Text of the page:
As the coronavirus pandemic continues to worsen, many have chosen to socially distance themselves from others in order to curb the disease’s spread.
The practice — defined as remaining out of congregate settings, avoiding mass gatherings and maintaining a distance of approximately six feet from others when possible — is actually recommended by the U.S. Centers for Disease Control in its guidelines on combatting COVID-19.
But along with social distancing and self-isolating — both of which mean a steep decline in personal interaction, whether with loved ones, coworkers or even strangers — can come heightened feelings of anxiety, stress and loneliness.
Thankfully, Lori Greene, a Ph.D. clinical psychologist in Westchester County, N.Y., says it is "completely normal" to feel "confused and overwhelmed" at an unfamiliar time like this.
“Anxiety has this way of causing us to predict things in a catastrophic way,” she told In The Know. “We tend to see the future as worse than it probably will be. Eventually, we’ll all be OK. But it’s hard to see that right now.”
To combat the negative mental effects a global pandemic can have, Dr. Greene has shared the following dos and don'ts.
“Don’t try to predict beyond a week or two.”
Dr. Greene says she believes people should try to take things day-by-day instead of getting swept up with negative speculations about the future.
“The first thing I would recommend for people to do at this time, whether they’re quarantined or social distancing or just tolerating all of the feelings that they’re having about COVID-19, is to stay mindful of each moment,” she advised. “Don’t try to predict beyond a week or two. Just get through this — think, how am I going to handle this week? What am I going to do Monday? What am I going to do Tuesday?”
Dr. Greene also advised attempting to keep a daily structure in place, which can be particularly difficult to do when obligations like physically going into the office or class suddenly disappear.
“Wake up at the same time,” she explained. “If you’re not in school, and you’re not working, and those are things that typically structure your day, do your best to mimic the way that might look. It might be something like, eat breakfast from 9 a.m. to 10 a.m., then do some school work or something for work.”
“Binge Netflix and make it a part of your schedule.”
Along with maintaining a daily schedule, Dr. Greene encouraged those practicing social distancing to budget time for activities that promote self-improvement, including eating healthfully, working out, getting fresh air and learning new activities.
“I’ve always wanted to learn how to knit or bake or, in my case, even cook,” she said. “So it might be a good time to do that. But don’t cook for three days straight or knit for three days straight, or you will get sick of it. So schedule it in as if it’s a part of your day. And stay hungry for the new thing that you’re learning.”
One piece of advice Dr. Greene gave that we can certainly get behind is to make room for activities or hobbies that may have seemed “frivolous” or “indulgent” in the past.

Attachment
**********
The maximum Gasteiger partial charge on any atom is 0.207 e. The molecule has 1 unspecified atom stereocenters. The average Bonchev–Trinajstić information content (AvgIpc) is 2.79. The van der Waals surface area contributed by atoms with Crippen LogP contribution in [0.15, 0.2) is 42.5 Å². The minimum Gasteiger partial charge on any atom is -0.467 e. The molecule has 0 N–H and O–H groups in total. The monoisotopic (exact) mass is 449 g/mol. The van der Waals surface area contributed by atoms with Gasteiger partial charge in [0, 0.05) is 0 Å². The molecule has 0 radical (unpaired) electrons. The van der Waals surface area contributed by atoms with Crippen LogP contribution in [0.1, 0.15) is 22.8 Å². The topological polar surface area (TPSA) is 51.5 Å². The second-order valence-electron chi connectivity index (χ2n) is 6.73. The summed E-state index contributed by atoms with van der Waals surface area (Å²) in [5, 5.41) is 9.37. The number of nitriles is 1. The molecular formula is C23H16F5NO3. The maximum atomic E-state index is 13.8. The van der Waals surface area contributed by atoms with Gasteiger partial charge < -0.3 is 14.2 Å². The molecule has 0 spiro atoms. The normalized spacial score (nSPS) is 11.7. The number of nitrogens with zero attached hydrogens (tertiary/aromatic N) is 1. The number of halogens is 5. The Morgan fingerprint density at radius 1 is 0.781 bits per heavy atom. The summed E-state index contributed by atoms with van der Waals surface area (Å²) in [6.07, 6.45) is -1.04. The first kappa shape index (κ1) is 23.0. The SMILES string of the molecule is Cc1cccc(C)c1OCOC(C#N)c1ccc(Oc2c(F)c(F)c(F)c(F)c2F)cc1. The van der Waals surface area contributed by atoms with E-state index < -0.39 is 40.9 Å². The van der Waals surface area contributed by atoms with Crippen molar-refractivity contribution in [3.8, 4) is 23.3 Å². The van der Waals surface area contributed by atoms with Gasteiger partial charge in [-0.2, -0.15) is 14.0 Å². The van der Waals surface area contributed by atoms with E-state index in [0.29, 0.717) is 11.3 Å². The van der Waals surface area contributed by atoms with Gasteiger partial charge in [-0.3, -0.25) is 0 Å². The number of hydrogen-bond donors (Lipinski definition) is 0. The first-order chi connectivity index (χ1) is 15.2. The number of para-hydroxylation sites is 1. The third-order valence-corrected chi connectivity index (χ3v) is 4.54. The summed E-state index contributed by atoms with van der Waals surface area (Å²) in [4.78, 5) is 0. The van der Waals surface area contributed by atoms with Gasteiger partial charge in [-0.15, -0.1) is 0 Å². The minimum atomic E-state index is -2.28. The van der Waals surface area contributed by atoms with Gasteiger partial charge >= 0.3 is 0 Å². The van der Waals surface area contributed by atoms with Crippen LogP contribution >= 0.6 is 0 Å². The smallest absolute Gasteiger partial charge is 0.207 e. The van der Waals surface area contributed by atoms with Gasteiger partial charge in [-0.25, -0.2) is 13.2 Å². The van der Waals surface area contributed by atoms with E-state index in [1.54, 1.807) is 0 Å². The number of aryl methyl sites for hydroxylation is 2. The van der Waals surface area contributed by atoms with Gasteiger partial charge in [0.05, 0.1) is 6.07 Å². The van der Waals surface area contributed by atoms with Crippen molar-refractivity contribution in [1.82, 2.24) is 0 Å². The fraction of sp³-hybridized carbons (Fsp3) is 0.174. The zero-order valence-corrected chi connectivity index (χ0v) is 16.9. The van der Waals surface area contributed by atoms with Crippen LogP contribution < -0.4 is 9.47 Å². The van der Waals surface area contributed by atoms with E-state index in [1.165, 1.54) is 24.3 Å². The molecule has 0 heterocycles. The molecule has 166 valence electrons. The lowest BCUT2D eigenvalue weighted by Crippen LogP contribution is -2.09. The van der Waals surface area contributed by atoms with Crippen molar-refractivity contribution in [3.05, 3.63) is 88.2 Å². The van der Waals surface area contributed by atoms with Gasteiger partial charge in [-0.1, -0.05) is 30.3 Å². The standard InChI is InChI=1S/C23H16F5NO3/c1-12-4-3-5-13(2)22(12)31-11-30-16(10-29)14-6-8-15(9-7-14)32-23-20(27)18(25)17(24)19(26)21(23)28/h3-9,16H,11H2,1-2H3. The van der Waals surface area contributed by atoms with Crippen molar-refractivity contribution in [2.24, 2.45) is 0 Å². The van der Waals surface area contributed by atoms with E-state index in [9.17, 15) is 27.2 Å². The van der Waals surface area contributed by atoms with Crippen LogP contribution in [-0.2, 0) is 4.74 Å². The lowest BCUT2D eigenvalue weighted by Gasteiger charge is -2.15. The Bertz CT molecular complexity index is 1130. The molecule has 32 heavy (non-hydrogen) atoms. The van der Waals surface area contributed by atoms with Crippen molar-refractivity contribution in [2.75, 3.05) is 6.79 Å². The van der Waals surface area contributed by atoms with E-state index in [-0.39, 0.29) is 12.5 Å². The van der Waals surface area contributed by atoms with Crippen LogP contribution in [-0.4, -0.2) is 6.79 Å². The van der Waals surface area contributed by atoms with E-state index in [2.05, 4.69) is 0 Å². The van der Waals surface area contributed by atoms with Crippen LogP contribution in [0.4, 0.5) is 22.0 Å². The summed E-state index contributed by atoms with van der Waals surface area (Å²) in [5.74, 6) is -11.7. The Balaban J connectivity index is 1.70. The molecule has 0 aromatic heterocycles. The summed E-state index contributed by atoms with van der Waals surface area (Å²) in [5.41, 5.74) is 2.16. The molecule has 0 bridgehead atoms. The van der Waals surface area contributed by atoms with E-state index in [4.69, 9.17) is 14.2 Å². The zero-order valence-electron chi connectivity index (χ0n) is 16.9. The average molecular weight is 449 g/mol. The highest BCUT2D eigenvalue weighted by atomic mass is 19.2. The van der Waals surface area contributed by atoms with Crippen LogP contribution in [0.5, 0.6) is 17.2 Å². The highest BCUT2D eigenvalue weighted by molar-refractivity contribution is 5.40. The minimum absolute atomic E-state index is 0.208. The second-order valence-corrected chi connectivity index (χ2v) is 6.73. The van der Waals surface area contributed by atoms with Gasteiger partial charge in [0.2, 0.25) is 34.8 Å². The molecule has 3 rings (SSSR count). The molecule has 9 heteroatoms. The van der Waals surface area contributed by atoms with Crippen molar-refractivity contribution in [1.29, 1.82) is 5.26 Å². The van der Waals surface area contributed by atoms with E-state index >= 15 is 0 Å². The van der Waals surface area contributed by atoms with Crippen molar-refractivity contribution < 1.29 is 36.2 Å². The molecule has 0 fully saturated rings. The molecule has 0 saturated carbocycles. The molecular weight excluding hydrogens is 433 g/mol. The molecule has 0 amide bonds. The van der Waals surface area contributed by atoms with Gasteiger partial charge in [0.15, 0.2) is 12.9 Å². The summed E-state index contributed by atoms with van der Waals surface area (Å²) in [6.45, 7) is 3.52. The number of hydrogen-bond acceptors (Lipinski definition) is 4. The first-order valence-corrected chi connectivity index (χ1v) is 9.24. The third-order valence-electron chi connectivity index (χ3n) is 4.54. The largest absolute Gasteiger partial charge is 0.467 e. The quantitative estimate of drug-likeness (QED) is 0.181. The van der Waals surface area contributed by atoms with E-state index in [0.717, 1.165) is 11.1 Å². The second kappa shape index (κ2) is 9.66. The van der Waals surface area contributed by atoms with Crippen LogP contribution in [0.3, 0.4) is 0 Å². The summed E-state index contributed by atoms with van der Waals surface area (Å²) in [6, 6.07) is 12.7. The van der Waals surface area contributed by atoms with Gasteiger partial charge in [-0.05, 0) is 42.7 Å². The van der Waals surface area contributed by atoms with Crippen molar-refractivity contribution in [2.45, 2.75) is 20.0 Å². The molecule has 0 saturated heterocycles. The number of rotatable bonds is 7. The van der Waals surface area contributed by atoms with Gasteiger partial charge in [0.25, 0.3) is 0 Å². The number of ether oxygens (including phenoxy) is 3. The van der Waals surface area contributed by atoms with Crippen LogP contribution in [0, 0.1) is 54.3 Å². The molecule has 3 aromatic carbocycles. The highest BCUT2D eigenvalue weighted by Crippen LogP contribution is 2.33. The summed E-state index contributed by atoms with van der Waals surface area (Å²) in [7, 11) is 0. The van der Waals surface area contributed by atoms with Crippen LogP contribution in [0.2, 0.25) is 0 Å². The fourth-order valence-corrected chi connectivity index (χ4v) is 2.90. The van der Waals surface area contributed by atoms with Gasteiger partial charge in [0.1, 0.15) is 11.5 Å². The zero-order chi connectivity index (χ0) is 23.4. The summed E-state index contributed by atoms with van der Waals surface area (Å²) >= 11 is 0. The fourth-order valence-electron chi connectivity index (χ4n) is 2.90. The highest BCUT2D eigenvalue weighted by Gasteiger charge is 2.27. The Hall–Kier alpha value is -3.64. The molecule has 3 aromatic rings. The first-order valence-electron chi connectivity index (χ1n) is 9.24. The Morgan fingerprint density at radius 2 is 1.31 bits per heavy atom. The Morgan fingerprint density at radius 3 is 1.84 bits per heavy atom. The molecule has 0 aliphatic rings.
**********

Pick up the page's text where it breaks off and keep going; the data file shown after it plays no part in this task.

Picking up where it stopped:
“Binge Netflix and make it a part of your schedule,” she said. “It’s OK to use this time and not be productive in some of the moments because it’s going to be impossible to constantly feel productive.”
“Don’t watch 24/7 coverage of COVID-19.”
As for what not to do during these trying times? Dr. Greene advised taking time to unplug and step away from your phone, computer, and TV to avoid becoming overwhelmed with the sheer amount of coronavirus information being shared every moment.
“Don’t watch 24/7 coverage of COVID-19,” she warned. “I think a lot of us, even myself, have fallen into that trap of just constantly needing to be updated because things are changing so rapidly.”
“Probably the best thing to do is pick a source that you trust — a news outlet, a media outlet, the World Health Organization, the CDC, your local government page — and look at it a couple of times a day, maybe just even twice a day for updates,” she added.
Dr. Greene also cautioned against trying to shame loved ones who may not be taking proper precautions in the face of a global pandemic, no matter how good the intention.
“You might have friends or colleagues or family who are not taking this as seriously as you would like them and not following the recommendations,” she explained. “Help them see why that’s important. But do it with compassion and without judgment. Don’t tell them, ‘You’re wrong.’ Tell them, ‘I’m worried about you and I really want to see you be healthy. I want to see you be safe — here are some things that I’m doing and here are some things that are recommended.'”
“We’re going to get through this together.”
Ultimately, Dr. Greene encouraged those struggling with anxiety in the face of COVID-19 to remember that they are not alone.
“Call or FaceTime friends, neighbors, and family members, especially maybe some who might be lonely — might be alone in their social distancing and even might be in quarantine, especially those that might be a little bit afraid,” she advised.
“If you’re in a position to, donate to charity. Don’t feel pressured to, but the not-for-profit organizations out there really need our support at this time,” she added. “If each of us thinks a little bit more about our community, then everybody realizes they’re not alone. And we’re going to get through this together.”
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